With expected Senate confirmation of a fifth FCC commissioner, the NAB and others think the agency will be able to begin its next review of broadcast ownership rules.
The new leader of NAB David Rehr has emphasized to Chairman Kevin Martin this week that the trade group is opposed to the ban that prevents a single owner from holding both a newspaper and a broadcast outlet in the same market; NAB wants the ban lifted.
The cross-ownership restriction is anachronistic in an age when pressures on local station finances will only continue and new forms of competition develop, NAB argues, pointing to programming content via the Internet, mobile phones and iPods.
"NAB believes that the commission correctly concluded in its last ownership review that the complete prohibition on newspaper/broadcast combinations was no longer justified," the new NAB president stated in a letter to the FCC chairman.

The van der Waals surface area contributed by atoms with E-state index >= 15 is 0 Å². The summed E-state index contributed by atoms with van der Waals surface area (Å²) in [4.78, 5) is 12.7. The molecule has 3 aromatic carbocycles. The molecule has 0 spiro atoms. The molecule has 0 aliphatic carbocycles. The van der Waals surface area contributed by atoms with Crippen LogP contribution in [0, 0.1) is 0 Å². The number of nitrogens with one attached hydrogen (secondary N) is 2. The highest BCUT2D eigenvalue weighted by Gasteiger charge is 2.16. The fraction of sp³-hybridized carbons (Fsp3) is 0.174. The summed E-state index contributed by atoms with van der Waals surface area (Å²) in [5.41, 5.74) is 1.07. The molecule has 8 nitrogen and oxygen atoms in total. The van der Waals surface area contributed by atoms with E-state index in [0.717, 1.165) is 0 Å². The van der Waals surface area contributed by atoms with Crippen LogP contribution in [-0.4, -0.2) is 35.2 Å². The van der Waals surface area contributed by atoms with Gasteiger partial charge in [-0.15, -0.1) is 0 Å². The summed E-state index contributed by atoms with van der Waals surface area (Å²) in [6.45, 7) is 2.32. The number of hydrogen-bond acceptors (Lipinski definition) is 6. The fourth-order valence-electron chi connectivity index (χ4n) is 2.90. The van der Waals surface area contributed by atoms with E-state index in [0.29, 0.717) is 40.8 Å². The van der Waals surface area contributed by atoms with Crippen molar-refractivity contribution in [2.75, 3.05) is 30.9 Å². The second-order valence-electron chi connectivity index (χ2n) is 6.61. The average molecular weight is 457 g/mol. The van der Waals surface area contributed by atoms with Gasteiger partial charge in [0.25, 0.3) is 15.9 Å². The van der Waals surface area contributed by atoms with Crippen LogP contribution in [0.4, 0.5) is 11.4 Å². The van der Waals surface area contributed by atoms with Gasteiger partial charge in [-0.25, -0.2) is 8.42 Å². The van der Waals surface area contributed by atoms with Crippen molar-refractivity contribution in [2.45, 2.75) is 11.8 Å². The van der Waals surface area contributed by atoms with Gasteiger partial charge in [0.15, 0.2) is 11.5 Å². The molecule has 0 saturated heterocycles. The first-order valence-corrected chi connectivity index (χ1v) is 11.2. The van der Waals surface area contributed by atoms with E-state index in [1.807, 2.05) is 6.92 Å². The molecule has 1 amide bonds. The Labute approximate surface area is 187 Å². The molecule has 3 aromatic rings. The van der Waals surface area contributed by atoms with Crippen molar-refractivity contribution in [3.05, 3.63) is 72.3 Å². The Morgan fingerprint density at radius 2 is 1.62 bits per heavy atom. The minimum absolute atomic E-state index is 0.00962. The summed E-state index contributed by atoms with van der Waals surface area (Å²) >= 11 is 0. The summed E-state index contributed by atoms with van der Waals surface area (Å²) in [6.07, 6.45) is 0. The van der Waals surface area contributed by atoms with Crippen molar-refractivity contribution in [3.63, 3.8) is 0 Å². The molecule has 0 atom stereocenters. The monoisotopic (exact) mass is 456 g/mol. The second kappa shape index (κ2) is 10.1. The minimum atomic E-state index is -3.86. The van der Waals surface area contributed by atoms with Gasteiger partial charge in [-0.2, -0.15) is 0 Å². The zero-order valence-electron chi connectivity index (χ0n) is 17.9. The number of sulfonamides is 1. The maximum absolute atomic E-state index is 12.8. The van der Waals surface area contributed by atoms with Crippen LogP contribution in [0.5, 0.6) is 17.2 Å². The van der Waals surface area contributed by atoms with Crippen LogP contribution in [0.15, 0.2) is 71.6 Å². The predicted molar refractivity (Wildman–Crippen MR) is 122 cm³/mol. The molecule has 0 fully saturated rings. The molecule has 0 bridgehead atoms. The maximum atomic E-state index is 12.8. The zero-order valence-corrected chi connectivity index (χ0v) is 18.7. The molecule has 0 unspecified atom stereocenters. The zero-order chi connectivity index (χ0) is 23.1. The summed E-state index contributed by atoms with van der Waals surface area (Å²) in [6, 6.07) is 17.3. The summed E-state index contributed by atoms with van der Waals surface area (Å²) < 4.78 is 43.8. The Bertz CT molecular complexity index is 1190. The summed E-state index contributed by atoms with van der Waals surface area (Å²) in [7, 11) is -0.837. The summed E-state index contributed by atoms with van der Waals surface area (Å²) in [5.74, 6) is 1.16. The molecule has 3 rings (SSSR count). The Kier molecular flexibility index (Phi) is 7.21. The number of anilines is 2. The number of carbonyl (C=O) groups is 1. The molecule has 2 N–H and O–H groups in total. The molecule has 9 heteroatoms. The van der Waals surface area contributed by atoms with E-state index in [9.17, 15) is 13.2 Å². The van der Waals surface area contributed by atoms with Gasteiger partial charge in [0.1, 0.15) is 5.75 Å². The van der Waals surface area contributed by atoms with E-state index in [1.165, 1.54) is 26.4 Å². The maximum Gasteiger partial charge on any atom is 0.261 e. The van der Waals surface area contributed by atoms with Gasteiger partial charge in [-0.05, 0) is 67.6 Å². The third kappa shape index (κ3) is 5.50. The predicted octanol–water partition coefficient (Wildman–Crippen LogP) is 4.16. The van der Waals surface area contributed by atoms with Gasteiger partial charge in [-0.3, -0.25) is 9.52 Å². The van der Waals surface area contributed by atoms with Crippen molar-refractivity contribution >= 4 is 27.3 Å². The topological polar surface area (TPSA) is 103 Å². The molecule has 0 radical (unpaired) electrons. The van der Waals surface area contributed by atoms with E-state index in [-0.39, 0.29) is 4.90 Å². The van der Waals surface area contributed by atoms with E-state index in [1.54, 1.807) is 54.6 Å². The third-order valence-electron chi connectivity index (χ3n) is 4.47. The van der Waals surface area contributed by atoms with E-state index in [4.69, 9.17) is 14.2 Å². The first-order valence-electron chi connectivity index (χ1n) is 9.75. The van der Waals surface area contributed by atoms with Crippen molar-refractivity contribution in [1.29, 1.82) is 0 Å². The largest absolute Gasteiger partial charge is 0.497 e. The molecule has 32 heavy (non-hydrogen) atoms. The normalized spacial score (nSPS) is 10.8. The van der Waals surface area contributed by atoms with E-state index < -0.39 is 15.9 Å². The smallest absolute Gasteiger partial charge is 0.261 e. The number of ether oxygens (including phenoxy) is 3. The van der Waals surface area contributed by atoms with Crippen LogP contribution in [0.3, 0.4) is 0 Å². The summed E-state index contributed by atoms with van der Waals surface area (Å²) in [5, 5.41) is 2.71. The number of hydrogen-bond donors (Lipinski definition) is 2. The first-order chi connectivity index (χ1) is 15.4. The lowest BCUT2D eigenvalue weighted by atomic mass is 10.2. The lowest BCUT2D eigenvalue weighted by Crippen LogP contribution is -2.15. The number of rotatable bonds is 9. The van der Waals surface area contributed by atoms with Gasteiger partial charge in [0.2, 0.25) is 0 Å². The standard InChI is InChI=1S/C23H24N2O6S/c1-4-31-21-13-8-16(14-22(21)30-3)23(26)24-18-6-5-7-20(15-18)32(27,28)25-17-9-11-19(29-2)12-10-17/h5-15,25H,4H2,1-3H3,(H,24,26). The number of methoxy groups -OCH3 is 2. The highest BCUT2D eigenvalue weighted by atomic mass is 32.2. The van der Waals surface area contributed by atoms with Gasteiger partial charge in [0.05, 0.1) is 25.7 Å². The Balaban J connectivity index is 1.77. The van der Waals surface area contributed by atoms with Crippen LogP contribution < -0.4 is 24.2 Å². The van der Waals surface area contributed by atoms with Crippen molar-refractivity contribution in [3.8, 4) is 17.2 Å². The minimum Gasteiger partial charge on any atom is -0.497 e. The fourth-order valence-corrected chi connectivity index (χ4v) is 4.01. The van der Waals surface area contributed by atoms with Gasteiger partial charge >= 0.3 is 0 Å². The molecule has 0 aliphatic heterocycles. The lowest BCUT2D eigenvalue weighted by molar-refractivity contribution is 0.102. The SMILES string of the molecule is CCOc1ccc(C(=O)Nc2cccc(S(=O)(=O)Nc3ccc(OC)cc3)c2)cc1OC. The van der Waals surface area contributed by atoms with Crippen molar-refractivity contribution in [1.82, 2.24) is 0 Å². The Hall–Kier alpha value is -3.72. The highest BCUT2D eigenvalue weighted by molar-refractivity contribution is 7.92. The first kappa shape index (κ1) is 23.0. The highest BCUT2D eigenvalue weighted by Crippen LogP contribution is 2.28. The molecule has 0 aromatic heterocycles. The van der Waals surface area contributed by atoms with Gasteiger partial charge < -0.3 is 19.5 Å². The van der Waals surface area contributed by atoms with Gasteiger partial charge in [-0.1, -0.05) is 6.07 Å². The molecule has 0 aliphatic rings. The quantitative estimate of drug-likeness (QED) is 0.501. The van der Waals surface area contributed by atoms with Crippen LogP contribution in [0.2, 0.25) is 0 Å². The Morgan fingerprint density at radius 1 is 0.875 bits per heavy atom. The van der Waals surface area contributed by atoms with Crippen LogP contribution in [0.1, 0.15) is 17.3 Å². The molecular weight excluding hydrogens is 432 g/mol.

"The crossownership prohibition has inhibited the development of new innovative media services, especially digital and online services that have features of both the electronic and print media. The ban also precluded struggling newspaper and broadcast entities, including those in medium and small markets, from joining together to improve, or at least maintain, existing local news operations."
NAB also believes the cross-ownership restriction is not applied evenly, saying, for example, that the rule prohibits the owner of a radio station from having an attributable interest in a daily newspaper in the same market, while a cable system operator faces no restriction in acquiring a daily newspaper in the same market.
The FCC had decided to repeal the law but that action never took effect; it was stayed by an appeals court that overturned new numerical cross-ownership limits in 2004.
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